Gattaca has a reputation as an underappreciated minor film. I can only agree. It comes close to the ideal of science fiction played on a bare stage. The sets are subdued Modern; there are no special effects. As for the cast, no less a person than Gore Vidal has a bit part as Director Josef of the Gattaca organization. He even turns out to be the murderer, though the murder is a red herring. There were several real actors, too.

Since I saw this film, I have been trying to track down a quotation that I am almost sure comes from Tolkien. It runs something like this:

No, I have never much liked the idea of spaceflight. It seems to be promoted mostly by people who want to turn the whole world into a big train station, and then to establish similar stations on other planets.

The journey to Titan (which we do not see) is just a Maguffin, like the statuette in The Maltese Falcon, but it leaves the film hollow, intentionally so. It is not at all clear why the impeccably dressed and immaculately clean personnel of Gattaca would want to do something as crudely industrial as explore another planet. As for the colonization of Titan, we must ask whether the universe really needs another planet covered with office parks and Ikea furniture. Indeed, does it really need any?

The character of the hero is defined by his determination to belie the projection for a mediocre future that his real genetic profile suggested, including a high probability of an early death from heart failure. Though fraud was necessary to allow him to compete for his ambitions, he fought against his fate chiefly through study and exercise. A friend of mine in high school received a similar prognosis. He became the first fitness fanatic I ever met. He died at 28.

* * *

Incidentally, Gattaca is available in Esperanto. So are 14 other films: look here.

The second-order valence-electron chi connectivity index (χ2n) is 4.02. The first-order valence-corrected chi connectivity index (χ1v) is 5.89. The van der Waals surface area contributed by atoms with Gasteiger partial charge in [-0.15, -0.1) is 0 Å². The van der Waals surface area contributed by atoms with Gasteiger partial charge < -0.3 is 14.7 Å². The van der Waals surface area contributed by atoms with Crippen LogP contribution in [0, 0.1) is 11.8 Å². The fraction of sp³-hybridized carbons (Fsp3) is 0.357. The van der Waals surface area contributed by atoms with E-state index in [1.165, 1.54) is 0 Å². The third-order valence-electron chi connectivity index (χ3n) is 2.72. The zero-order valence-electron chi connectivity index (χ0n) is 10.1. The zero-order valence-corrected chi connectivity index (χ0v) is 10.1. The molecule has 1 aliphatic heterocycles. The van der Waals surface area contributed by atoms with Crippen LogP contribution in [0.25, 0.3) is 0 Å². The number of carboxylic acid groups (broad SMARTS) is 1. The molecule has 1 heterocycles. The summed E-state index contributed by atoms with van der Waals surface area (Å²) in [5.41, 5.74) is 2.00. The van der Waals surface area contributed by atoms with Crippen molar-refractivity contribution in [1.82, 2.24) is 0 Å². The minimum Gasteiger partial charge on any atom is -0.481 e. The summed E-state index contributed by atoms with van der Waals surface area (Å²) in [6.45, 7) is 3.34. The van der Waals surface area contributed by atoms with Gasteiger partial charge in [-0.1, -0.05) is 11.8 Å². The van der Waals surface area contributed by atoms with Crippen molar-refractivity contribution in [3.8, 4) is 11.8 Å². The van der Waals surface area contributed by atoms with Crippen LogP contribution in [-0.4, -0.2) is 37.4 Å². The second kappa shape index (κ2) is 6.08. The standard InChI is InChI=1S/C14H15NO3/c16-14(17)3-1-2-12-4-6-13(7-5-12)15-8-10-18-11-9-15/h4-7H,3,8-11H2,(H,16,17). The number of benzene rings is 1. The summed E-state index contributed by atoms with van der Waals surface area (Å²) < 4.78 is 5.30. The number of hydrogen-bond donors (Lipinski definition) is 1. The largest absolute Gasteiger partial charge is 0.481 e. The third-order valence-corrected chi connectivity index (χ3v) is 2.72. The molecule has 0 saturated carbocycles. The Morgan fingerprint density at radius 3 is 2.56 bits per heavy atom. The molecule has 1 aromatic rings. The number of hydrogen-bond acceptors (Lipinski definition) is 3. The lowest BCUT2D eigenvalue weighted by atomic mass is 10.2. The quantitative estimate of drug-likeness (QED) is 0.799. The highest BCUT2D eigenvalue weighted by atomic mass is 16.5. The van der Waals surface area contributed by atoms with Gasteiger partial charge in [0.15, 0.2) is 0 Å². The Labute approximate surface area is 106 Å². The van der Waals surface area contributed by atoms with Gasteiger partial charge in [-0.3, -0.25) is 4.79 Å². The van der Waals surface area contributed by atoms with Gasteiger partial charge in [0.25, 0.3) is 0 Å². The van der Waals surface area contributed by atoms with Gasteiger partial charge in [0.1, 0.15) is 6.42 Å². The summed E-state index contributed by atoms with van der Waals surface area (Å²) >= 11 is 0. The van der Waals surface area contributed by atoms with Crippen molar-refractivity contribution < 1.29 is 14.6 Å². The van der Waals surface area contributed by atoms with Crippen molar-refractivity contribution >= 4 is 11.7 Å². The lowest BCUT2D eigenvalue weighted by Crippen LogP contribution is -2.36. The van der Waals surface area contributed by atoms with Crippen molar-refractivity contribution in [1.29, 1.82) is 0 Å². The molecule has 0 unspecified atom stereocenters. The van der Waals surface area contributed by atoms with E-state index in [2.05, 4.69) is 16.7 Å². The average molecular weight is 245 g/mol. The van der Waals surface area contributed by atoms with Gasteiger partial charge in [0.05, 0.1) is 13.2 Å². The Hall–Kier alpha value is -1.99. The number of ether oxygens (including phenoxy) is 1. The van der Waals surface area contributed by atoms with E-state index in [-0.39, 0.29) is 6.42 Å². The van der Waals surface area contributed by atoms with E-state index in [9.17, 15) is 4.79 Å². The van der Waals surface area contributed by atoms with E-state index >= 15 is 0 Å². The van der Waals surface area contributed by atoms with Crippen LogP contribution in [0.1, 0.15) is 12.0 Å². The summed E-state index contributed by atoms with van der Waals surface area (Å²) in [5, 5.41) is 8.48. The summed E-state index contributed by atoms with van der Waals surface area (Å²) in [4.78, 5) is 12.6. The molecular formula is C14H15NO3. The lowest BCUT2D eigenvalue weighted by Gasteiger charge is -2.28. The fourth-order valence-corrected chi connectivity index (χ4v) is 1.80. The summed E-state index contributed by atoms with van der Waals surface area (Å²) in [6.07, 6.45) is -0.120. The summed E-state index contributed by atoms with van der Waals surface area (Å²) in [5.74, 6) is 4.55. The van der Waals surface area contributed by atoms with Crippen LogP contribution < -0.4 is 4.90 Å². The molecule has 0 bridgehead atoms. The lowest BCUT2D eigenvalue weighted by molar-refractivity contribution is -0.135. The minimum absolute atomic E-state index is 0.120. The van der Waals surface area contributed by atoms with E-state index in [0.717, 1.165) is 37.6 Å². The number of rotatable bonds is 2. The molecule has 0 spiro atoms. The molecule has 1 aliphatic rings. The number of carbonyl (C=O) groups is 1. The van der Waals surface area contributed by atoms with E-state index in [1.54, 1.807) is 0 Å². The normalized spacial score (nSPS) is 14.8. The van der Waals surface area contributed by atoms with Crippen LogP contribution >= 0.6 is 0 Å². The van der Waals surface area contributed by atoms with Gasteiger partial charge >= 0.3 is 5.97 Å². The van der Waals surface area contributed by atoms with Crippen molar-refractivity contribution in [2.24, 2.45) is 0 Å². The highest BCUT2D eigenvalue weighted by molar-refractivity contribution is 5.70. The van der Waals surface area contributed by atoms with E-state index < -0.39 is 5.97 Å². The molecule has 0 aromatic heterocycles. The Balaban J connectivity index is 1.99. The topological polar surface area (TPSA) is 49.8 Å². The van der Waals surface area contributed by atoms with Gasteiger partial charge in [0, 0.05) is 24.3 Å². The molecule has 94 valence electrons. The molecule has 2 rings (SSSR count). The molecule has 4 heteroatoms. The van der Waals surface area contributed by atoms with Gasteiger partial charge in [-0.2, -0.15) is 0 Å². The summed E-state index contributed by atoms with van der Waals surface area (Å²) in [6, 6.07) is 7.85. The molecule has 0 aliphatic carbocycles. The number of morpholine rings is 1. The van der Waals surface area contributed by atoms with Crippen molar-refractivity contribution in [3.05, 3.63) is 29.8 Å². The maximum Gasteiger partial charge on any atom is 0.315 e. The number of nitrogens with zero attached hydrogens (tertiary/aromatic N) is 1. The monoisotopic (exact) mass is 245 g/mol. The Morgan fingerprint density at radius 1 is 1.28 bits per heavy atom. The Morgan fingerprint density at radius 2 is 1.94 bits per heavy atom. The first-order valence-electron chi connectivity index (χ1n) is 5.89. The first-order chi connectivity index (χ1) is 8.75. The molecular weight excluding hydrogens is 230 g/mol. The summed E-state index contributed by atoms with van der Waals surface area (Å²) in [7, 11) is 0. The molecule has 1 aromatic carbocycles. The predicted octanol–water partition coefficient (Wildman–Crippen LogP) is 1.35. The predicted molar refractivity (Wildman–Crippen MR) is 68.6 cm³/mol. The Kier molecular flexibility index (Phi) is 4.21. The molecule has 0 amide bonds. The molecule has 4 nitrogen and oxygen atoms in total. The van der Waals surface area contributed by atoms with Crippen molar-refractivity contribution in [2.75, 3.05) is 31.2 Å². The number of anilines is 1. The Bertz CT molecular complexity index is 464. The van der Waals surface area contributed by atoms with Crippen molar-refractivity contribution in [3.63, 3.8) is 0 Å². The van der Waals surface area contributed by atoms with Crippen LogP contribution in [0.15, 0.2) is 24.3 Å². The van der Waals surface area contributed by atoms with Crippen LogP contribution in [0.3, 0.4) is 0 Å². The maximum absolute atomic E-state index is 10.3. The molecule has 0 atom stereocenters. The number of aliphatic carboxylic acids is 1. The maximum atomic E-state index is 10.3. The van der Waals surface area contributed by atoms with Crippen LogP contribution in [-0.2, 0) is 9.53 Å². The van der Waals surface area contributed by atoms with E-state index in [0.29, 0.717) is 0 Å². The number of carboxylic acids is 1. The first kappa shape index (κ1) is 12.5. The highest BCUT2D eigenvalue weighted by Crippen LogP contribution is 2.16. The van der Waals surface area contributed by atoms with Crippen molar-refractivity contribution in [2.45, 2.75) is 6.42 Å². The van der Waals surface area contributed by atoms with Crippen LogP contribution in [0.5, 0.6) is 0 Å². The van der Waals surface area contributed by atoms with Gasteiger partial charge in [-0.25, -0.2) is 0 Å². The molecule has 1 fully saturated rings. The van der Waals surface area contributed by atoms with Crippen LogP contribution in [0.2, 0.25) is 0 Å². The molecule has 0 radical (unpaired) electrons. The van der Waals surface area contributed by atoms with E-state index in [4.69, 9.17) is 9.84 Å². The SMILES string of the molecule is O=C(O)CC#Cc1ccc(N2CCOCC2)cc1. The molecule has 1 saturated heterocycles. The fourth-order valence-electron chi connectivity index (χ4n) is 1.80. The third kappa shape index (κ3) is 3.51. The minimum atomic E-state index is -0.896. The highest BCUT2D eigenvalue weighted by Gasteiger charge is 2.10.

* * *

Speaking of near-future paranoia, I have done my bit to bring about a world in which no public moment goes unrecorded; my condominium now has security cameras. To ensure that no one forgets this fact, I made this poster [BIE I put this in the header] to remind everyone to be good.

Speaking of graphics, the Latin Mass folks at Holy Rosary Church asked me to do a simple webpage for them. So, I did this[BIE link removed, since Holy Rosary Church isn't really the point here. A fine chapel though, as I verified]. The sound file of the Magnificat is surprisingly good, considering the microphone we were using; the church has wonderful acoustics.

That page is supposed to be uploaded to the parish website. No doubt it will be, eventually, but getting the authorization is harder than authorizing that expedition to Titan.

* * *

"Nothing Burger" is a good characterization of the whole embryonic stem-cell controversy. Even if omni-potent stem cells turn out to have clinical applications, it is hard to imagine a goofier way to get them than by harvesting them from embryos, cloned or otherwise. In any case, new techniques should soon return the subject to its deserved obscurity, as we see in The Washington Post:

Scientists for the first time have turned ordinary skin cells into what appear to be embryonic stem cells -- without having to use human eggs or make new human embryos in the process, as has always been required in the past, a Harvard research team announced yesterday.

So are we done with the subject? Not quite:

Because it involves the fusion of a stem cell and a person's ordinary skin cell, the process leads to the creation of a hybrid cell. While that cell has all the characteristics of a new embryonic stem cell, it contains the DNA of the person who donated the skin cell and also the DNA that was in the initial embryonic stem cell.

The Post notes this, however:

They do not mention that several teams, including ones in Illinois and Australia, have said in recent interviews that they are making progress removing stem cell DNA from such hybrid cells...Some even suspect that the new technique for making personalized stem cells would still work even if the "starter" stem cells' DNA were removed before those cells were fused to the skin cells.

Nonetheless, embryonic stem cells have become like ethanol fuels to some people: it's something they want the government to subsidize whether it does any good or not:

"I think we have to keep our eye on the ball here," [John Gearhart, a stem cell researcher at Johns Hopkins Medical Institutions] said. "If this stuff proves to work, that's wonderful. But we're just not there yet, and it's going to take a long time to demonstrate that. Meanwhile, other techniques already work well. So let's get on with it."

By all means; but the useful research has little to do with the public polemic.

Copyright © 2005 by John J. Reilly